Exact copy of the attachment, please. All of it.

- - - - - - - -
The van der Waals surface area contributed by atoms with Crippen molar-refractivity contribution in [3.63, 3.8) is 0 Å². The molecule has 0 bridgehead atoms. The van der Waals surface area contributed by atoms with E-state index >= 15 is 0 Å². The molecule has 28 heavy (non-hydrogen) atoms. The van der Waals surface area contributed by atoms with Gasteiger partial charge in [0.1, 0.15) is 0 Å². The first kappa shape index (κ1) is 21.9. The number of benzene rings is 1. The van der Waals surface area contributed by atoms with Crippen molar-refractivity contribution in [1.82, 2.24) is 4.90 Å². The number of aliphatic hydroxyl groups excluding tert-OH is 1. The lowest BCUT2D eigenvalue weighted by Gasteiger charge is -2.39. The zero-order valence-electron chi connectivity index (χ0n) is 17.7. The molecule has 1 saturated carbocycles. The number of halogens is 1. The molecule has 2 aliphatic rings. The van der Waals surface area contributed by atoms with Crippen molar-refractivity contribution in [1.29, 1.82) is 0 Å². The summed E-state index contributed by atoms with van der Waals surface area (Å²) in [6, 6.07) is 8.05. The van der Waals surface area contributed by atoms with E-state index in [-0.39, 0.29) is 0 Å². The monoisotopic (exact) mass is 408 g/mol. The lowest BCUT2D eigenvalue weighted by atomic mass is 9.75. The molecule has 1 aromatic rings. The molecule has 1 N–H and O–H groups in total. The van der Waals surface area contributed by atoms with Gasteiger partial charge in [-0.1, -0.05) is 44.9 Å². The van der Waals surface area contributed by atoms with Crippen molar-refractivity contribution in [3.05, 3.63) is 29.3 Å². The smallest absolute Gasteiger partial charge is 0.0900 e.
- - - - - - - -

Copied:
The van der Waals surface area contributed by atoms with Crippen molar-refractivity contribution in [3.63, 3.8) is 0 Å². The molecule has 0 bridgehead atoms. The van der Waals surface area contributed by atoms with E-state index >= 15 is 0 Å². The molecule has 28 heavy (non-hydrogen) atoms. The van der Waals surface area contributed by atoms with Gasteiger partial charge in [0.1, 0.15) is 0 Å². The first kappa shape index (κ1) is 21.9. The number of benzene rings is 1. The van der Waals surface area contributed by atoms with Crippen molar-refractivity contribution in [1.82, 2.24) is 4.90 Å². The number of aliphatic hydroxyl groups excluding tert-OH is 1. The lowest BCUT2D eigenvalue weighted by Gasteiger charge is -2.39. The zero-order valence-electron chi connectivity index (χ0n) is 17.7. The molecule has 1 saturated carbocycles. The number of halogens is 1. The molecule has 2 aliphatic rings. The van der Waals surface area contributed by atoms with Crippen molar-refractivity contribution in [1.29, 1.82) is 0 Å². The summed E-state index contributed by atoms with van der Waals surface area (Å²) in [6, 6.07) is 8.05. The van der Waals surface area contributed by atoms with E-state index in [-0.39, 0.29) is 0 Å². The monoisotopic (exact) mass is 408 g/mol. The lowest BCUT2D eigenvalue weighted by atomic mass is 9.75. The molecule has 1 aromatic rings. The molecule has 1 N–H and O–H groups in total. The van der Waals surface area contributed by atoms with Gasteiger partial charge in [-0.1, -0.05) is 44.9 Å². The van der Waals surface area contributed by atoms with Crippen molar-refractivity contribution in [3.05, 3.63) is 29.3 Å². The smallest absolute Gasteiger partial charge is 0.0900 e.